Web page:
How Childbirth Can Lead to Pelvic Organ Prolapse

Pelvic Organ Prolapse
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In a perfect world, things stay where they’re supposed to stay and perform the way they’re supposed to perform.

There’s nothing perfect, however, about the way childbirth stretches and tears the ligaments in a woman’s pelvis that hold up her internal organs. When they are worn out, the uterus, bladder and rectum can drop lower than they should and even protrude through the vagina, causing a host of issues when urinating and moving the bowels.

But Dr. Christine LaSala, director of the Urogynecology Division at Hartford Hospital and a Tallwood Urology & Kidney Institute urogynecologist, said women do not need to suffer in silence about a condition called pelvic organ prolapse.

“Four out of 10 women who’ve had vaginal deliveries will develop prolapse. Of those four, one will need surgery to fix the problem,”   Dr. LaSala said. “Yet it’s something women still don’t want to talk about and they will adapt and put up with it as long as they can.”

Anatomically, the bladder, uterus and rectum/bowels are supported in a woman’s pelvic region by pelvic floor muscles and a hammock of ligaments and connective tissue. When the pelvic floor muscles – the ones targeted by Kegel exercises – are damaged from childbirth, the body relies on the hammock to support the organs.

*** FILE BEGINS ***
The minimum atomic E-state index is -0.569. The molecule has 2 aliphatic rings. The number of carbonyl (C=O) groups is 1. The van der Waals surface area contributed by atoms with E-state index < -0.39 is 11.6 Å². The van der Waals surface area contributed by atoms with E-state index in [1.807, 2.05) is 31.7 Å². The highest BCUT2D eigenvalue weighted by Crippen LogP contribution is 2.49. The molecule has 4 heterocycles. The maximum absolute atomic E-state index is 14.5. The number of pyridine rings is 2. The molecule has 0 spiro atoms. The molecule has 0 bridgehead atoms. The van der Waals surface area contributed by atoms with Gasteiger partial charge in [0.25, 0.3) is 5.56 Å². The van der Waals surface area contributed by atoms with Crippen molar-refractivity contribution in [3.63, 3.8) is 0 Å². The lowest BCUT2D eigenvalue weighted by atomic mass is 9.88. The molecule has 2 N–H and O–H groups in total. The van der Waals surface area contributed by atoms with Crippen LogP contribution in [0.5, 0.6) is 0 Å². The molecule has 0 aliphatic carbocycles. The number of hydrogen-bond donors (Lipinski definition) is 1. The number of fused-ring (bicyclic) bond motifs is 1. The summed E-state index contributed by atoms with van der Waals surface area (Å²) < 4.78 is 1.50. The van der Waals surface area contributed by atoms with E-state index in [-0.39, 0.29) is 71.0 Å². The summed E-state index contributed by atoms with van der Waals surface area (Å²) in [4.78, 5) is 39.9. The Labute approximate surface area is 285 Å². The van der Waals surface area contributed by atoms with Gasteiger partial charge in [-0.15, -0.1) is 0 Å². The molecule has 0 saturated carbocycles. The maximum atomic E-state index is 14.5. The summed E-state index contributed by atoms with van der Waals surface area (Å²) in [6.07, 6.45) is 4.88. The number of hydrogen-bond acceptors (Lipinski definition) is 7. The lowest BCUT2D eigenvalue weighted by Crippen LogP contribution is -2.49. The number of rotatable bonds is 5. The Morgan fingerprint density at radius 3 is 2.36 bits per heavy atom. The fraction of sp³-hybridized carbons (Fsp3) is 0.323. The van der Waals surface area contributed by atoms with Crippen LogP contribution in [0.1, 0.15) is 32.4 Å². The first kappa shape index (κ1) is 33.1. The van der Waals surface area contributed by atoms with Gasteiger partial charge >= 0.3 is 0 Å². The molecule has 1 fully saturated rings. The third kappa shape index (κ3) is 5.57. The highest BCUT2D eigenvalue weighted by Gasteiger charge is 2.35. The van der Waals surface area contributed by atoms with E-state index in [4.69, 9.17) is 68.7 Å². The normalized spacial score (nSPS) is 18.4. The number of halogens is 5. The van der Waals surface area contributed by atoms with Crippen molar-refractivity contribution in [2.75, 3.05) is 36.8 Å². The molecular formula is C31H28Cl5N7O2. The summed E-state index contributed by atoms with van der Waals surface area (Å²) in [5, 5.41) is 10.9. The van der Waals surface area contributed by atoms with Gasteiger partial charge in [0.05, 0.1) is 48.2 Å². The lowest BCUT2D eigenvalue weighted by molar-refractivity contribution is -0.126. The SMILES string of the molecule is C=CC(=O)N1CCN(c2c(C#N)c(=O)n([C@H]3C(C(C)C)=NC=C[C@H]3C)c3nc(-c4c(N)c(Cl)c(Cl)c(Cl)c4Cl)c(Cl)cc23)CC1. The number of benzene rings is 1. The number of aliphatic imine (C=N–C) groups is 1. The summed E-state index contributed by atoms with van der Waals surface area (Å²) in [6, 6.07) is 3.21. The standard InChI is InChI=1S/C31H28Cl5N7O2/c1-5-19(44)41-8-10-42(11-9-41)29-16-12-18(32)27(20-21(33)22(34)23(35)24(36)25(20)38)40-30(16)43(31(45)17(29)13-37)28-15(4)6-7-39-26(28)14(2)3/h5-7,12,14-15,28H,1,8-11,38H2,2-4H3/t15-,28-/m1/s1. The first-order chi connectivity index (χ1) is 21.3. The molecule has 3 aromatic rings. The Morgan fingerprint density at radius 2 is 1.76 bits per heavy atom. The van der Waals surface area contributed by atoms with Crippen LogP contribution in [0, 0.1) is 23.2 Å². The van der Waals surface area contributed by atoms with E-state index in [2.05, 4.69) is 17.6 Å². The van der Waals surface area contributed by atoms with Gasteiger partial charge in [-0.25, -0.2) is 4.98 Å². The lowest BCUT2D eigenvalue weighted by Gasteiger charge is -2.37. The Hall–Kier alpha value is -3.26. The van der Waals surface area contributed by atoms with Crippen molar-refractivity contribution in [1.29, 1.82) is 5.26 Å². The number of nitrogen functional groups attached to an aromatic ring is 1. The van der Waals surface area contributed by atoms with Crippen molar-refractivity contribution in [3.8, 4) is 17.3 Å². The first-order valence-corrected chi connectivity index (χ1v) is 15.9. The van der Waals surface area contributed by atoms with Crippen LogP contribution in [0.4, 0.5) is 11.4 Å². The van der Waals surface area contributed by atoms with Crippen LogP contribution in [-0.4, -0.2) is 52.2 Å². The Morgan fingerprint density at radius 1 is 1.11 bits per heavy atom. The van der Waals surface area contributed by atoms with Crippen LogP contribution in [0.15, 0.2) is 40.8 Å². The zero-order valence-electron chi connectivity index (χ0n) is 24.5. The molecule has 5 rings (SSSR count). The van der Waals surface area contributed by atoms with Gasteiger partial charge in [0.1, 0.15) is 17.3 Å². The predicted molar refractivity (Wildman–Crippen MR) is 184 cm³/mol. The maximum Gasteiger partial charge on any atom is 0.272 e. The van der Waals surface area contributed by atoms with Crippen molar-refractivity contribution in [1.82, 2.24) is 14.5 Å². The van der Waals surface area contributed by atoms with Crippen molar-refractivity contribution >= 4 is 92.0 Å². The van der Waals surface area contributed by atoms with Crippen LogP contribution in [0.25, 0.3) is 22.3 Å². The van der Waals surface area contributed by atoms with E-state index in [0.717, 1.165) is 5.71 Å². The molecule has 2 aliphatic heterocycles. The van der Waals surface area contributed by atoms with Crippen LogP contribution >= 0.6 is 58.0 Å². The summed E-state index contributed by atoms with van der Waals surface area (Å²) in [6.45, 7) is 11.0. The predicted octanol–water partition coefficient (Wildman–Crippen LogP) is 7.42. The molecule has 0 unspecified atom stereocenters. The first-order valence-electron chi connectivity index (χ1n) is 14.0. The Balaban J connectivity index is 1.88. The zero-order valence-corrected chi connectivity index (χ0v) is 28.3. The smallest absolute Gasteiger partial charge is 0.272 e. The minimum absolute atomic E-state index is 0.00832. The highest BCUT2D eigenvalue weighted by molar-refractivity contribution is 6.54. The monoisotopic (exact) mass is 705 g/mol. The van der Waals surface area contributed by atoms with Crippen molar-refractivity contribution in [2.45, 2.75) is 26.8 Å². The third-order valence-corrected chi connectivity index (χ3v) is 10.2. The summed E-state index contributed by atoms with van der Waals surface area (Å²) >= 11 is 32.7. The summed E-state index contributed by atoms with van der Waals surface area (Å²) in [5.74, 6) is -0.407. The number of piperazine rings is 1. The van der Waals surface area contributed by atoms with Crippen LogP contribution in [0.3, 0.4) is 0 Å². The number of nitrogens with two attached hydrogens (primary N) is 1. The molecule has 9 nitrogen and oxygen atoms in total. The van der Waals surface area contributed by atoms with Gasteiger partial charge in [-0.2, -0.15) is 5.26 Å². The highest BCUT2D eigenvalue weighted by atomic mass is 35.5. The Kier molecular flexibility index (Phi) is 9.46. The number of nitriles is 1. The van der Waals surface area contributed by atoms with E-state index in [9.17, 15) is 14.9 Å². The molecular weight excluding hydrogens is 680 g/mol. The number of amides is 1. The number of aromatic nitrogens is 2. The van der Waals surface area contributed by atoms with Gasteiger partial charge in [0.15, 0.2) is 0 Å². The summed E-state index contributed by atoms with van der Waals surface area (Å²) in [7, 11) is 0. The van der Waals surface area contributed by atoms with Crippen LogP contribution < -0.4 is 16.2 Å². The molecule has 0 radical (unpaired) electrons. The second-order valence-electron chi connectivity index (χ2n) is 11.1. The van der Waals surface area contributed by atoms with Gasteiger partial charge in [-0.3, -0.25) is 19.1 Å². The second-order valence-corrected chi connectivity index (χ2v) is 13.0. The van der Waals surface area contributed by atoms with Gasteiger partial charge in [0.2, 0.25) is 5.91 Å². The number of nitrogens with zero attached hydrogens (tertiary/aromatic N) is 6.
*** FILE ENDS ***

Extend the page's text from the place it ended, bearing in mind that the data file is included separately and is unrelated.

“This is not a good thing because the hammock is supposed to stretch during pregnancy to allow room for the developing baby,” Dr. LaSala said.

As women age, the organs may continue to drop further into the vagina. Signs of pelvic organ prolapse include:

  • Bulge in the vagina where the organ is actually protruding out of the body.
  • Strong urge to urinate but when you try to go, you can’t without pushing the bulge back up, a condition called voiding dysfunction.
  • Urine leakage.
  • Difficulty moving the bowels because stool gets “stuck” in the rectal bulge.

“Women are embarrassed by this and actually feel less feminine,” Dr. LaSala said, adding that a partner might notice something different during intercourse as well.

She offered several options for treating pelvic organ prolapse:

  • Inserting a pessary as a conservative, nonsurgical approach. A pessary is a flexible device inserted into the vagina to support the uterus, vagina, bladder or rectum. Most women are candidates for this option and Dr. LaSala said “it buys them some time but it will not reverse things.”
  • Surgery. A patient’s needs, expectations and lifestyle will dictate the surgical approach that can be taken for prolapse. One option is a vaginal bladder tuck, a one-day procedure to tighten the hammock under the bladder, although the prolapse may recur. Hysterectomy may be the answer if it is the uterus that is prolapsed. A third option is laparoscopic through an incision, using a mesh graft or the patient’s own tissue, to tighten the tissue in the pelvis.

The first step for women who feel they have prolapse is to speak with their primary care physician or gynecologist, Dr. LaSala said. They can then be referred to a urogynecologist, a specialist like her whose focus is the health of the female urinary tract.

For more information on pelvic organ prolapse or the Tallwood Urology & Kidney Institute’s Division of Urogynecology, click here.

 


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